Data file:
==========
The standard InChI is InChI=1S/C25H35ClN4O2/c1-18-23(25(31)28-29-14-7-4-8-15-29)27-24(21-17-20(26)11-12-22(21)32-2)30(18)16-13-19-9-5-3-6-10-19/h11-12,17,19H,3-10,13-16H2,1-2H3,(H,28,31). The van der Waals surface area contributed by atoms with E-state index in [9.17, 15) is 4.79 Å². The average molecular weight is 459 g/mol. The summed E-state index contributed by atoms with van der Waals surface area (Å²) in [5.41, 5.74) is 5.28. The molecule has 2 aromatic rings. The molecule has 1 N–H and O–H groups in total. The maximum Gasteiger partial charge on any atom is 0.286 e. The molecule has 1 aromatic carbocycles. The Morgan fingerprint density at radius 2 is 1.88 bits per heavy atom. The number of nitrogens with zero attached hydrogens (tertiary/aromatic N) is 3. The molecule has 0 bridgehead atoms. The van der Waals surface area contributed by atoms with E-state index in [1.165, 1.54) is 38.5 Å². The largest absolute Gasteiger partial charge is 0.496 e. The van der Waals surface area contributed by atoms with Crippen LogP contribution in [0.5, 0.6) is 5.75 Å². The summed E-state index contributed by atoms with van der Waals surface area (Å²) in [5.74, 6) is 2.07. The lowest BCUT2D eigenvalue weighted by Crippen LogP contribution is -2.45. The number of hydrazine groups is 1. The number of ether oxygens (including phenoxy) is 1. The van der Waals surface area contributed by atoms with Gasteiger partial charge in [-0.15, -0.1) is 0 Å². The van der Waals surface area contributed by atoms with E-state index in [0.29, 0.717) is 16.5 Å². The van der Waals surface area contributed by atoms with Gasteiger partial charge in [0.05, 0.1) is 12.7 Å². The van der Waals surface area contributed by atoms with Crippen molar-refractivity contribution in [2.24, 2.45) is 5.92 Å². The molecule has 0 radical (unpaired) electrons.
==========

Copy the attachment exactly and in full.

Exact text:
The standard InChI is InChI=1S/C25H35ClN4O2/c1-18-23(25(31)28-29-14-7-4-8-15-29)27-24(21-17-20(26)11-12-22(21)32-2)30(18)16-13-19-9-5-3-6-10-19/h11-12,17,19H,3-10,13-16H2,1-2H3,(H,28,31). The van der Waals surface area contributed by atoms with E-state index in [9.17, 15) is 4.79 Å². The average molecular weight is 459 g/mol. The summed E-state index contributed by atoms with van der Waals surface area (Å²) in [5.41, 5.74) is 5.28. The molecule has 2 aromatic rings. The molecule has 1 N–H and O–H groups in total. The maximum Gasteiger partial charge on any atom is 0.286 e. The molecule has 1 aromatic carbocycles. The Morgan fingerprint density at radius 2 is 1.88 bits per heavy atom. The number of nitrogens with zero attached hydrogens (tertiary/aromatic N) is 3. The molecule has 0 bridgehead atoms. The van der Waals surface area contributed by atoms with E-state index in [1.165, 1.54) is 38.5 Å². The largest absolute Gasteiger partial charge is 0.496 e. The van der Waals surface area contributed by atoms with Crippen LogP contribution in [0.5, 0.6) is 5.75 Å². The summed E-state index contributed by atoms with van der Waals surface area (Å²) in [5.74, 6) is 2.07. The lowest BCUT2D eigenvalue weighted by Crippen LogP contribution is -2.45. The number of hydrazine groups is 1. The number of ether oxygens (including phenoxy) is 1. The van der Waals surface area contributed by atoms with Gasteiger partial charge in [-0.15, -0.1) is 0 Å². The van der Waals surface area contributed by atoms with E-state index in [0.29, 0.717) is 16.5 Å². The van der Waals surface area contributed by atoms with Gasteiger partial charge in [0.05, 0.1) is 12.7 Å². The van der Waals surface area contributed by atoms with Crippen molar-refractivity contribution in [2.24, 2.45) is 5.92 Å². The molecule has 0 radical (unpaired) electrons.